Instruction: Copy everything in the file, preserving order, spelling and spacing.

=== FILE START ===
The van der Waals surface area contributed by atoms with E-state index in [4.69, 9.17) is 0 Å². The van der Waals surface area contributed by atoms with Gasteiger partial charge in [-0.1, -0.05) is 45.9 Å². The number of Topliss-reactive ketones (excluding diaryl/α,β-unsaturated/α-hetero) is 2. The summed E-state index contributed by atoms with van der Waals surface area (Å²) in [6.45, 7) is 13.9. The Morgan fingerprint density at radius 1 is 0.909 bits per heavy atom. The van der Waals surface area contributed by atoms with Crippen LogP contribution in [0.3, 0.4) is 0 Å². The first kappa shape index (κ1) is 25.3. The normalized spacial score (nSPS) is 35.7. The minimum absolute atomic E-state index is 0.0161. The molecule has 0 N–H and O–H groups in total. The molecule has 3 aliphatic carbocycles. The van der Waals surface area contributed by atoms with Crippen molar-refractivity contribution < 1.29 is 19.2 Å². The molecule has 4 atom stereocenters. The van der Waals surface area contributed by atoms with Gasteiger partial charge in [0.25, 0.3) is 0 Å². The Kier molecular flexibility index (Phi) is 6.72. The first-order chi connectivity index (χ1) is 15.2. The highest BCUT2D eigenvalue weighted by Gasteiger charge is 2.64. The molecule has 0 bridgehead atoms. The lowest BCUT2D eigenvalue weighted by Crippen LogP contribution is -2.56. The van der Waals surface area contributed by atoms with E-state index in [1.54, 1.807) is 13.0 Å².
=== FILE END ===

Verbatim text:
The van der Waals surface area contributed by atoms with E-state index in [4.69, 9.17) is 0 Å². The van der Waals surface area contributed by atoms with Gasteiger partial charge in [-0.1, -0.05) is 45.9 Å². The number of Topliss-reactive ketones (excluding diaryl/α,β-unsaturated/α-hetero) is 2. The summed E-state index contributed by atoms with van der Waals surface area (Å²) in [6.45, 7) is 13.9. The Morgan fingerprint density at radius 1 is 0.909 bits per heavy atom. The van der Waals surface area contributed by atoms with Crippen LogP contribution in [0.3, 0.4) is 0 Å². The first kappa shape index (κ1) is 25.3. The normalized spacial score (nSPS) is 35.7. The minimum absolute atomic E-state index is 0.0161. The molecule has 0 N–H and O–H groups in total. The molecule has 3 aliphatic carbocycles. The van der Waals surface area contributed by atoms with Crippen molar-refractivity contribution < 1.29 is 19.2 Å². The molecule has 4 atom stereocenters. The van der Waals surface area contributed by atoms with Gasteiger partial charge in [0.25, 0.3) is 0 Å². The Kier molecular flexibility index (Phi) is 6.72. The first-order chi connectivity index (χ1) is 15.2. The highest BCUT2D eigenvalue weighted by Gasteiger charge is 2.64. The molecule has 0 bridgehead atoms. The lowest BCUT2D eigenvalue weighted by Crippen LogP contribution is -2.56. The van der Waals surface area contributed by atoms with E-state index in [1.54, 1.807) is 13.0 Å².